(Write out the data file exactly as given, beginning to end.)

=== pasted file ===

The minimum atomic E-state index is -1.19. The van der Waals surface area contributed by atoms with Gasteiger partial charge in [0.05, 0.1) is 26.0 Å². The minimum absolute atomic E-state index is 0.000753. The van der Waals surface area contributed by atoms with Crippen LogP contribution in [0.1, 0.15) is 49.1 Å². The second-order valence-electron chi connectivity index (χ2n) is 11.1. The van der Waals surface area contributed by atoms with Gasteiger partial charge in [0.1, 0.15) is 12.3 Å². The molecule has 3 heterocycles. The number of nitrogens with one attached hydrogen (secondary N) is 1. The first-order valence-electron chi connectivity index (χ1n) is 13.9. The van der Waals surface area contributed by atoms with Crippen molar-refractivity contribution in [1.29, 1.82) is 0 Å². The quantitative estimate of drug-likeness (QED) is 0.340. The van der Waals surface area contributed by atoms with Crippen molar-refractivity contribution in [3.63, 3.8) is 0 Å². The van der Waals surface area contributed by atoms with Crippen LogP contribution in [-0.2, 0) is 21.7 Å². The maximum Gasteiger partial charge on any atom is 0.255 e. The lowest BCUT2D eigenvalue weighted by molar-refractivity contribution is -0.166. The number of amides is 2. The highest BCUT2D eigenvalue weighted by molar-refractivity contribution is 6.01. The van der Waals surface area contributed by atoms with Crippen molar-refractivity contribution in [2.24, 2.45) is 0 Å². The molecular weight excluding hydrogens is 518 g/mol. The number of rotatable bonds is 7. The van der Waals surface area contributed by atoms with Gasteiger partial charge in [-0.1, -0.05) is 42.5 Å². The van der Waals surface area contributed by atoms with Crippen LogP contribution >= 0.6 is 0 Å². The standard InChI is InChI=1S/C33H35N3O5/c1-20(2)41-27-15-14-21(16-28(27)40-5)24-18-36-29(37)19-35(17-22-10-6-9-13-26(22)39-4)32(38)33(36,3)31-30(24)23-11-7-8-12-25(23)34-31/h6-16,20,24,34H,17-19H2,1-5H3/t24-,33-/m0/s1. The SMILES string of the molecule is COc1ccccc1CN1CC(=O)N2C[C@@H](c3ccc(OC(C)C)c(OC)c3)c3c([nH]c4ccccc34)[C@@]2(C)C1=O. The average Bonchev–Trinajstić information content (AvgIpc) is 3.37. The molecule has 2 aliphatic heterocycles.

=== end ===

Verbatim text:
The minimum atomic E-state index is -1.19. The van der Waals surface area contributed by atoms with Gasteiger partial charge in [0.05, 0.1) is 26.0 Å². The minimum absolute atomic E-state index is 0.000753. The van der Waals surface area contributed by atoms with Crippen LogP contribution in [0.1, 0.15) is 49.1 Å². The second-order valence-electron chi connectivity index (χ2n) is 11.1. The van der Waals surface area contributed by atoms with Gasteiger partial charge in [0.1, 0.15) is 12.3 Å². The molecule has 3 heterocycles. The number of nitrogens with one attached hydrogen (secondary N) is 1. The first-order valence-electron chi connectivity index (χ1n) is 13.9. The van der Waals surface area contributed by atoms with Crippen molar-refractivity contribution in [1.29, 1.82) is 0 Å². The quantitative estimate of drug-likeness (QED) is 0.340. The van der Waals surface area contributed by atoms with Crippen molar-refractivity contribution in [3.63, 3.8) is 0 Å². The van der Waals surface area contributed by atoms with Crippen LogP contribution in [-0.2, 0) is 21.7 Å². The maximum Gasteiger partial charge on any atom is 0.255 e. The lowest BCUT2D eigenvalue weighted by molar-refractivity contribution is -0.166. The number of amides is 2. The highest BCUT2D eigenvalue weighted by molar-refractivity contribution is 6.01. The van der Waals surface area contributed by atoms with Crippen molar-refractivity contribution in [2.24, 2.45) is 0 Å². The molecular weight excluding hydrogens is 518 g/mol. The number of rotatable bonds is 7. The van der Waals surface area contributed by atoms with Gasteiger partial charge in [-0.1, -0.05) is 42.5 Å². The van der Waals surface area contributed by atoms with Crippen LogP contribution >= 0.6 is 0 Å². The standard InChI is InChI=1S/C33H35N3O5/c1-20(2)41-27-15-14-21(16-28(27)40-5)24-18-36-29(37)19-35(17-22-10-6-9-13-26(22)39-4)32(38)33(36,3)31-30(24)23-11-7-8-12-25(23)34-31/h6-16,20,24,34H,17-19H2,1-5H3/t24-,33-/m0/s1. The SMILES string of the molecule is COc1ccccc1CN1CC(=O)N2C[C@@H](c3ccc(OC(C)C)c(OC)c3)c3c([nH]c4ccccc34)[C@@]2(C)C1=O. The average Bonchev–Trinajstić information content (AvgIpc) is 3.37. The molecule has 2 aliphatic heterocycles.